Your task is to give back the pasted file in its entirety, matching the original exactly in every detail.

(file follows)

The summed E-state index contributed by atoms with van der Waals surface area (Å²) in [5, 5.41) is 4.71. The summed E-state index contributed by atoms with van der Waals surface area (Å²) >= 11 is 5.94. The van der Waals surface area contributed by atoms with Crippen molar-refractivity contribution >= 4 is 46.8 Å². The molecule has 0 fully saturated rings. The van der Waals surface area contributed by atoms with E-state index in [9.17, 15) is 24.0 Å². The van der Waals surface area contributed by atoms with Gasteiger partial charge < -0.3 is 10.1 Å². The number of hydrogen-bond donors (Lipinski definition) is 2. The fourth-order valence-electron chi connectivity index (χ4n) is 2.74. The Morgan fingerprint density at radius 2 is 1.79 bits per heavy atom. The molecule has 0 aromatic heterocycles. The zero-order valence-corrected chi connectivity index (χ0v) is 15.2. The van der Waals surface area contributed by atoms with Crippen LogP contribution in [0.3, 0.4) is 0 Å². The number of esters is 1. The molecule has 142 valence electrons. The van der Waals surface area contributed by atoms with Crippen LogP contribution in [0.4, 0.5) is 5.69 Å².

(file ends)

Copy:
The summed E-state index contributed by atoms with van der Waals surface area (Å²) in [5, 5.41) is 4.71. The summed E-state index contributed by atoms with van der Waals surface area (Å²) >= 11 is 5.94. The van der Waals surface area contributed by atoms with Crippen molar-refractivity contribution >= 4 is 46.8 Å². The molecule has 0 fully saturated rings. The van der Waals surface area contributed by atoms with E-state index in [9.17, 15) is 24.0 Å². The van der Waals surface area contributed by atoms with Gasteiger partial charge < -0.3 is 10.1 Å². The number of hydrogen-bond donors (Lipinski definition) is 2. The fourth-order valence-electron chi connectivity index (χ4n) is 2.74. The Morgan fingerprint density at radius 2 is 1.79 bits per heavy atom. The molecule has 0 aromatic heterocycles. The zero-order valence-corrected chi connectivity index (χ0v) is 15.2. The van der Waals surface area contributed by atoms with Crippen LogP contribution in [0.3, 0.4) is 0 Å². The number of esters is 1. The molecule has 142 valence electrons. The van der Waals surface area contributed by atoms with Crippen LogP contribution in [0.4, 0.5) is 5.69 Å².